With a just over month until the start of the Tour Colombia 2.1, which runs February 12-17 in the Antioquia region around Medellin, Rigoberto Urán (EF Education First) has ramped up his training for the race that will be fought over the roads he’s used for training since he first started riding as a boy.
Urán is eager to get the 2019 season started after facing several disappointments in 2018, including having to abandon the Tour de France after struggling through several stages following a crash on the stage 9 cobbles to Roubaix. Urán was primed to defend his 2017 runner-up result in the French Grand Tour after winning a stage in the Tour de Slovenie and taking second overall in the June tune-up race, making the Tour abandon all the more painful.
Urán rebounded in August with sixth place at Clasica San Sebastian and seventh overall at the Vuelta a España. His final block of racing saw him make another podium with second at Giro dell’Emilia, then he added two more top 10 results at Italian one-days before going to China for the Gree-Tour of Guangxi, where he finished sixth overall.
Although he was unable to add another win after Slovenie, Urán’s end-of-the-season was considerably less stressful than the year before, when Jonathan Vaughters’ Slipstream program was in danger of folding because of sponsor troubles. In his off-season this year, Urán hosted several European riders – including four-time Tour de France winner Chris Froome of Team Sky – in Colombia for the Giro de Rigo. The 140km recreational ride drew thousands of participants and fans, as well as fellow Colombian pros Sergio Henao, Sebastian Henao, Egan Bernal, Alvaro Hodeg, Fernando Gaviria, Dani Martinez and Julian Cardonas.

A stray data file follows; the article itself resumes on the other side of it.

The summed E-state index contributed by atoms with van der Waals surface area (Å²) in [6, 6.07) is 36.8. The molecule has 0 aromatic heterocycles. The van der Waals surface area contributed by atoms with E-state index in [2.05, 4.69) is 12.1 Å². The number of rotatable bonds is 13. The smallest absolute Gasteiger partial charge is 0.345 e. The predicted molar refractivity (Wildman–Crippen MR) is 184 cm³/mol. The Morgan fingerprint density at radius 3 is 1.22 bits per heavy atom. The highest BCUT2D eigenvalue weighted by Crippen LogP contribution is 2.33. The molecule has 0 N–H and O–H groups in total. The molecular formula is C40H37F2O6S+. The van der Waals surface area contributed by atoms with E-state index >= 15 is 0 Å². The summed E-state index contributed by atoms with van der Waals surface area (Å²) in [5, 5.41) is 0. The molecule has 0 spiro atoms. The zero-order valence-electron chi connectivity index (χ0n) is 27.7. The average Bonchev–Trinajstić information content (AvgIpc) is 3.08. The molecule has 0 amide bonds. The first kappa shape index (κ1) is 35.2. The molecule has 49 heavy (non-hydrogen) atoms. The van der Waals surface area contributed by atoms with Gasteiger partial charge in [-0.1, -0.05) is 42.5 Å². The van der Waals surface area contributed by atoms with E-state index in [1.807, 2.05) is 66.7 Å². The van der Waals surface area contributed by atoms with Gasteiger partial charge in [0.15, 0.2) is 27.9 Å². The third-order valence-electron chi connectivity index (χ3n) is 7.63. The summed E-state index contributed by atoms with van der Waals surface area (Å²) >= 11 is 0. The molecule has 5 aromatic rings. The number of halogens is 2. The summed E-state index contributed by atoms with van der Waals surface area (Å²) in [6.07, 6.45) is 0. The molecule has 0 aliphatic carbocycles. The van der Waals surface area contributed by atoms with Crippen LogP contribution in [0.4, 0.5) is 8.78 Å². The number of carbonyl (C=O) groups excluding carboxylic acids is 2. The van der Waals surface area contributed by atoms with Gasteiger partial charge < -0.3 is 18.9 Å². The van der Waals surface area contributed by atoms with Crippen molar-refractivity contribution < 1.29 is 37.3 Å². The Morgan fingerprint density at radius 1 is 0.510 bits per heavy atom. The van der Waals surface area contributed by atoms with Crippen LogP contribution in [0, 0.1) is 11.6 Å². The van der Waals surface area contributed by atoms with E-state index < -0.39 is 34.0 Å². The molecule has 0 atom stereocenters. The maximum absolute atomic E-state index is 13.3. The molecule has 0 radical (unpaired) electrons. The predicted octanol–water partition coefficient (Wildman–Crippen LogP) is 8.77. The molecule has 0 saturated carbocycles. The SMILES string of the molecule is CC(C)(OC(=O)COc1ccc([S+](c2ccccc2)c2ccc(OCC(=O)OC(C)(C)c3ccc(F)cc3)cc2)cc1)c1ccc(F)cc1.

The enthusiasm among the spectators at the Giro de Rigo was obvious, and it reinforced the impression of the cycling-mad country that was on display last year at the Colombia Oro y Paz, the precursor to this year’s Tour Colombia 2.1.
“We will have the best fans,” Urán said in an interview published on the race website. “This will be better than the Tour de France. The people of Colombia, and especially of Medellín, are very fond of cycling. They follow the Colombian cyclists a lot, and watching them compete up close, it will be the best.”
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